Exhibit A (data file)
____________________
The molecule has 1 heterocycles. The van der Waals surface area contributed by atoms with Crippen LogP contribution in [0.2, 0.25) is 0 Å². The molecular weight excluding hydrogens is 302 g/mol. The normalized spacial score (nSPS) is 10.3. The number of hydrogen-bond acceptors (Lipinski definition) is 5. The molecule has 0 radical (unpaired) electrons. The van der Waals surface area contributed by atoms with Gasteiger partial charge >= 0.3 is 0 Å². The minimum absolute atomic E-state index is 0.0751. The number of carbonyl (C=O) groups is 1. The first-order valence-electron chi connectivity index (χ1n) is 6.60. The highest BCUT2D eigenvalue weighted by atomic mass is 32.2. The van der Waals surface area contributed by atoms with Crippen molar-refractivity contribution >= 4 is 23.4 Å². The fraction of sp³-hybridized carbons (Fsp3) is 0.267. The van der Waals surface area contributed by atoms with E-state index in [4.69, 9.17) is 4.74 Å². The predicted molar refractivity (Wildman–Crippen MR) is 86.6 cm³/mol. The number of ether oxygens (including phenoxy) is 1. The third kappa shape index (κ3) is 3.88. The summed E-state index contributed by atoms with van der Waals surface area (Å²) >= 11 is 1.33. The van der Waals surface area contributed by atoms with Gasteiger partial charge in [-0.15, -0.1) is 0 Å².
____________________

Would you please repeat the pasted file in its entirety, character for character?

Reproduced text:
The molecule has 1 heterocycles. The van der Waals surface area contributed by atoms with Crippen LogP contribution in [0.2, 0.25) is 0 Å². The molecular weight excluding hydrogens is 302 g/mol. The normalized spacial score (nSPS) is 10.3. The number of hydrogen-bond acceptors (Lipinski definition) is 5. The molecule has 0 radical (unpaired) electrons. The van der Waals surface area contributed by atoms with Gasteiger partial charge >= 0.3 is 0 Å². The minimum absolute atomic E-state index is 0.0751. The number of carbonyl (C=O) groups is 1. The first-order valence-electron chi connectivity index (χ1n) is 6.60. The highest BCUT2D eigenvalue weighted by atomic mass is 32.2. The van der Waals surface area contributed by atoms with Crippen molar-refractivity contribution >= 4 is 23.4 Å². The fraction of sp³-hybridized carbons (Fsp3) is 0.267. The van der Waals surface area contributed by atoms with E-state index in [4.69, 9.17) is 4.74 Å². The predicted molar refractivity (Wildman–Crippen MR) is 86.6 cm³/mol. The number of ether oxygens (including phenoxy) is 1. The third kappa shape index (κ3) is 3.88. The summed E-state index contributed by atoms with van der Waals surface area (Å²) >= 11 is 1.33. The van der Waals surface area contributed by atoms with Gasteiger partial charge in [-0.15, -0.1) is 0 Å².